NARAL Pro-Choice Connecticut’s recent bid to control how pregnancy resource centers in Connecticut advertise has come to an end.
The bill, which would fine pregnancy resource centers for false advertising, failed after testimony from pro-abortion groups and pro-life groups was presented to the Public Health Committee in Hartford, Connecticut. The hearing went into the late hours of Tuesday, March 20, finally ending at 1 AM.
“The Public Health Committee of the State Legislature saw through NARAL Pro-Choice Connecticut’s weak and misleading attempts to convince them that pregnancy resource centers deceive women into choosing life for their babies,” Dr. Judy Mascolo, medical director at St. Gerard’s Center for Life in Hartford, said. “Our voices were heard and were taken seriously by the Committee. With truth and science on our side, it is hard to lose.”
The bill’s proponents accused pregnancy centers in the state of lying to women.
“The bill was a false advertising bill, so it would have controlled the advertising of pregnancy resource centers,” Christina Bennett, communications director for Family Institute of Connecticut, said. “It was pretty vague though, so it was hard to know how they would actually do that.”
According to Bennett, the bill died because it lacked clarity, and because NARAL’s apparent dishonesty.
The bill failed to define “false advertising” and neglected to indicate how pregnancy centers should correct their advertising.
Additionally, NARAL appears to have falsified testimonies from fake pregnancy resource center clients.
Legislators on the committee questioned why these complaints had been submitted to NARAL rather than directly to the committee, public officials, the police or consumer affairs.
One testimony in particular sent up a red flag to the staff at A Better Choice (ABC) Women’s Center located in Middletown, Connecticut. According to NARAL, a 19-year-old girl told them that in 2015 she went to ABC Women’s Center for a pregnancy test. Supposedly, she was made to feel ashamed of herself and given unwanted religious documents.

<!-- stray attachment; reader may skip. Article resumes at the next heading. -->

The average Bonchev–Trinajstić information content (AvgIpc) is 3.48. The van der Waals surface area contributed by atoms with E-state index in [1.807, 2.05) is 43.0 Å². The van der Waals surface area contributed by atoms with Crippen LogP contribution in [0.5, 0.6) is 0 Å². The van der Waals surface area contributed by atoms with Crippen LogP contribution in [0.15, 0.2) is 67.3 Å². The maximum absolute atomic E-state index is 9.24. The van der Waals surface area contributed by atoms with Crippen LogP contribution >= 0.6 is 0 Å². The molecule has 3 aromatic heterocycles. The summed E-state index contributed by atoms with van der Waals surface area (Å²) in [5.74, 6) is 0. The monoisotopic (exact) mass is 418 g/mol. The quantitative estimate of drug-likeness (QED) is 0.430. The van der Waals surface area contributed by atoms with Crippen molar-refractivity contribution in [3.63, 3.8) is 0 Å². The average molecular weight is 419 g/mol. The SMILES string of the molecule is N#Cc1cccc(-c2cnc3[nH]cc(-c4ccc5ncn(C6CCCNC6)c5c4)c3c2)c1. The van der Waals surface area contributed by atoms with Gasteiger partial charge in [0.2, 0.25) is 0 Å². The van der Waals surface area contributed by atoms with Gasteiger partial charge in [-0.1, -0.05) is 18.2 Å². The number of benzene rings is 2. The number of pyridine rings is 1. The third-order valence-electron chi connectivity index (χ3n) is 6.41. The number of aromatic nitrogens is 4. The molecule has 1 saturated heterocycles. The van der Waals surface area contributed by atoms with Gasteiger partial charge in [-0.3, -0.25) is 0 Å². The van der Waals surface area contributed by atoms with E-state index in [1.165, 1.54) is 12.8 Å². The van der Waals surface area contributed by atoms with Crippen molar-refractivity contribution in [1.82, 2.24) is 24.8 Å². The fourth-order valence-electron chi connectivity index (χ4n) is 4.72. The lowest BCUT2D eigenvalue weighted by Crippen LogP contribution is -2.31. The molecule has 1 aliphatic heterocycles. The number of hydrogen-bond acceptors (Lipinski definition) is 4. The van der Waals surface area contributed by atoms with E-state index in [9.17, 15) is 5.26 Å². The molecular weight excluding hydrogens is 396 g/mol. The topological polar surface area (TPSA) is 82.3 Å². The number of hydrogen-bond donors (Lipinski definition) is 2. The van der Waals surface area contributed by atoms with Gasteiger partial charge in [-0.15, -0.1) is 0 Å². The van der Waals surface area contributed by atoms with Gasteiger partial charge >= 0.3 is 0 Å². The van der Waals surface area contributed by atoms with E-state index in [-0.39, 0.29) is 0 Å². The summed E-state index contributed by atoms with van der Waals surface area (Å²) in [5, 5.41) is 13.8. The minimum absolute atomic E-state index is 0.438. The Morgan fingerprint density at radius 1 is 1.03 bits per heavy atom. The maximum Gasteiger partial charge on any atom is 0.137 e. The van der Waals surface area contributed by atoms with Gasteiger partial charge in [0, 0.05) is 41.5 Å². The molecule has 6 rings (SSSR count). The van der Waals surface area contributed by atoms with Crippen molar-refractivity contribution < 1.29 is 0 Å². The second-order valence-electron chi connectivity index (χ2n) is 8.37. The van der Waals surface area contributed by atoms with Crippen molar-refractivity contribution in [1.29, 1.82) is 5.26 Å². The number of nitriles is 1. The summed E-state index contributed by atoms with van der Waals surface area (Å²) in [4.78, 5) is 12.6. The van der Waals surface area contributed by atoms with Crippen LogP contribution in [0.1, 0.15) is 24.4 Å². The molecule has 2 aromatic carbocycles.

Bennett, a former ABC employee, says the center keeps a thorough record of clients and pregnancy tests. Upon hearing the testimony, ABC looked back at their records from 2015.
“There was no actual client that came into ABC that was 19 in 2015 that fit the criteria,” Bennett said. “So, what we really believe is that some of NARAL’s testimonies were just made up.”
When the Public Health Committee asked NARAL why these women didn’t come to testify themselves, NARAL claimed they were just too scared to do so. Bennett believes that the Public Health Committee members found it hard to believe that the only people who had negative testimony about pregnancy resource centers were those who had gone to NARAL.
Another key moment came during the testimony of Hartford Mayor Luke Bronin, a NARAL ally and Democratic gubernatorial hopeful.
Peter Wolfgang, president of Family Institute of Committee noted that during his testimony, the pro-abortion mayor began boasting about a similar ordinance his city just passed.
“Under questioning, Mayor Bronin was forced to admit that he had no idea what effect the ordinance would have because it does not go into effect until July,” Wolfgang said.
In that ordinance, pregnancy resource centers in the city of Hartford would have to post signs stating whether or not a licensed medical provider is on the premises se. The ordinance is the culmination of several months of mud-slinging from NARAL City Council passed the ordinance in December.
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It also accuses pregnancy centers of false advertising, targeting Hartford Women’s Center, which opened last year just feet away from an abortion clinic. That ordinance may never go into effect if the Supreme Court strikes down a similar law passed in California.
Bennett says she believes NARAL and other abortion advocacy groups are targeting pregnancy centers because they are threatened by them. They accuse pregnancy centers of lying to women, she says, simply because they don’t realize that pregnancy centers work with women before and after the births of their children, not just women who are considering abortion or may have wandered into a pregnancy resource center thinking that it was an abortion clinic.
“With this bill they are only talking about women who are going into the pregnancy resource center because they think they are going into an abortion clinic,” Bennett said. “Which is false—because pregnancy resource centers put on their website and materials that they don’t do abortions. Women know they don’t do abortions, but they still want someone to talk to.”
Pregnancy help centers provide support free of charge to women. That support includes clothing, baby gear, parenting classes, as well as assistance in securing housing, finishing their education and obtaining health care.
While NARAL isn’t likely to back down anytime soon, and Wolfgang says this bill may show up again as an amendment to another bill, it has helped unite pregnancy resource centers.
“Pregnancy centers have done a really great job of coming together,” Bennett said. “There’s a Pregnancy Care Center Coalition now, the first of its kind in the country, and they really united through these attacks and part of the reason this bill died is because the pregnancy centers showed up. They were there until midnight, one in the morning, and they did a great job testifying and that made a difference.”